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Movie Reviews
11:58 am
Fri April 24, 2015

Deception And Suspense By The Sea In The Iranian Mystery 'About Elly'

Copyright 2015 NPR. To see more, visit http://www.npr.org/.

Transcript

DAVE DAVIES, HOST:

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The Salt
9:36 am
Fri April 24, 2015

Sexy, Simple, Satirical: 300 Years Of Picnics In Art

An illustration of noblemen enjoying a feast outdoors, from a French edition of The Hunting Book of Gaston Phebus, 15th century.
Wikimedia Commons

Originally published on Fri April 24, 2015 2:32 pm

As the weather warms up, you might find yourself staring out an office window, daydreaming about what you'd rather be doing: lazing outdoors, perhaps, on a large blanket with a picnic bounty spread before you.

In fact, people have been fantasizing about picnics as a return to a simpler life pretty much since the dawn of urban living, says Walter Levy, author of The Picnic: A History.

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Art & Design
1:23 am
Fri April 24, 2015

Slow Fashion Shows Consumers What It's Made Of

The Zady clothing line sources cotton from the Texas Organic Cotton Cooperative in Lubbock, Texas.
Zady

Originally published on Fri April 24, 2015 11:15 am

If you're into "slow food" — the ethical response to "fast food" — you probably want to know how the animals were treated or whether pesticides were used on your vegetables. Now, the "slow fashion" movement is in the same spirit.

"It's about understanding the process or the origins of how things are made," says Soraya Darabi, co-founder of the clothing line Zady. "Where our products come from, how they're constructed and by whom. Slow fashion is really indicative of a movement of people who want to literally slow down."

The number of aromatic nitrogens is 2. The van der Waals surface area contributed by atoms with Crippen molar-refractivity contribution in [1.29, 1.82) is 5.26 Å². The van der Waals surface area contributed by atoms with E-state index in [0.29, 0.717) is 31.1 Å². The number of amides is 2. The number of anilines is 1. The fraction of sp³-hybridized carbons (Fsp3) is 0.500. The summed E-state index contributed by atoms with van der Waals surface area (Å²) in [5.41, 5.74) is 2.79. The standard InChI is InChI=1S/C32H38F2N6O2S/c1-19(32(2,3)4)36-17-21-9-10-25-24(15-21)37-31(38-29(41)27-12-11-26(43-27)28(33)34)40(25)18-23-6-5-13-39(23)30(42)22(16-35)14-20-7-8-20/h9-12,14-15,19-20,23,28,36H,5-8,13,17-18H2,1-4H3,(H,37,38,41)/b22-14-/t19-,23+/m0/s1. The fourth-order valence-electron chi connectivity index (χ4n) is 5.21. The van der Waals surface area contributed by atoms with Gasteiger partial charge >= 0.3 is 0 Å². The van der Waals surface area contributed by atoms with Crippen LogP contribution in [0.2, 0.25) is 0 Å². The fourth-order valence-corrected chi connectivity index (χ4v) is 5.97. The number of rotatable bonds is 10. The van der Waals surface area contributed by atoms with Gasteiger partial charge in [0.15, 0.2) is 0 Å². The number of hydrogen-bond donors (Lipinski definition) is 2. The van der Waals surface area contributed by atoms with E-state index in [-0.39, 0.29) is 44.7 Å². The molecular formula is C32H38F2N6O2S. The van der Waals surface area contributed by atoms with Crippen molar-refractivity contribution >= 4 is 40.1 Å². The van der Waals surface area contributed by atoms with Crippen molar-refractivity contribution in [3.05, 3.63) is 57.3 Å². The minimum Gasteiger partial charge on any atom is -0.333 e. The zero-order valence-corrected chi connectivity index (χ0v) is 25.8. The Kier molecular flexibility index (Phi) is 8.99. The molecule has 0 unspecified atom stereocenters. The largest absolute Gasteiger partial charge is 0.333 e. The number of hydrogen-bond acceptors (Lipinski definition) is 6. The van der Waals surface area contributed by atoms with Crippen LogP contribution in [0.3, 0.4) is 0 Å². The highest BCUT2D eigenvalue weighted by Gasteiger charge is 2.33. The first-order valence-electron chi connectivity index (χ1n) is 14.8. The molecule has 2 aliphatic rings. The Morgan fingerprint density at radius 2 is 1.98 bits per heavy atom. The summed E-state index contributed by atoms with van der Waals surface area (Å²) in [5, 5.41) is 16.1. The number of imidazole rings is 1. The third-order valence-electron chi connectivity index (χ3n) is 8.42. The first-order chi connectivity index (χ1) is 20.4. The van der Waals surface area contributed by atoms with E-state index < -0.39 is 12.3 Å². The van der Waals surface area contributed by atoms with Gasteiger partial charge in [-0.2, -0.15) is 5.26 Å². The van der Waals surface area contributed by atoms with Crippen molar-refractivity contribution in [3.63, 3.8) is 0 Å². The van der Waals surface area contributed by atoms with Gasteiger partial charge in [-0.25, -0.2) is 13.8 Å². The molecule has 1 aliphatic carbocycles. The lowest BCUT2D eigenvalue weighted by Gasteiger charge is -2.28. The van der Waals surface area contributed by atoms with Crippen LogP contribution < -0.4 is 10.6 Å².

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Movie Reviews
4:03 pm
Thu April 23, 2015

'24 Days' Retells A Brutal Crime With Little Explanation

Zabou Breitman plays Ruth Halimi in 24 Days.
Menemsha Films

Originally published on Fri April 24, 2015 10:58 am

24 Days recounts the grisly fate of Ilan Halimi, the young Jewish Parisian who in 2006 was kidnapped, held for ransom and tortured beyond what his body could endure. But it's not Ilan who addresses the camera at the beginning of the film. It's his mother, Ruth Halimi (Zabou Breitman).

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Movie Reviews
3:24 pm
Thu April 23, 2015

Life Goes On (And On) In 'The Age Of Adaline'

Michiel Huisman and Blake Lively in The Age of Adaline.
Diyah Pera Lionsgate

In 1935, a 27-year-old Californian named Adaline was struck by lightning after driving off a cliff during a snowstorm. Thus, according to the magical properties of movie lightning strikes, she became immortal. More specifically, as The Age of Adaline's narrator says over the inky-dark rendition of her fateful incident, she became "immune to the ravages of time," so that even 80 years on, she can still possess the effervescent good looks and charm of Gossip Girl's Blake Lively. Adaline's also immune to the ravages of changing taste.

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The Salt
10:55 am
Thu April 23, 2015

Lunch With Monet, Dinner With Jackson Pollock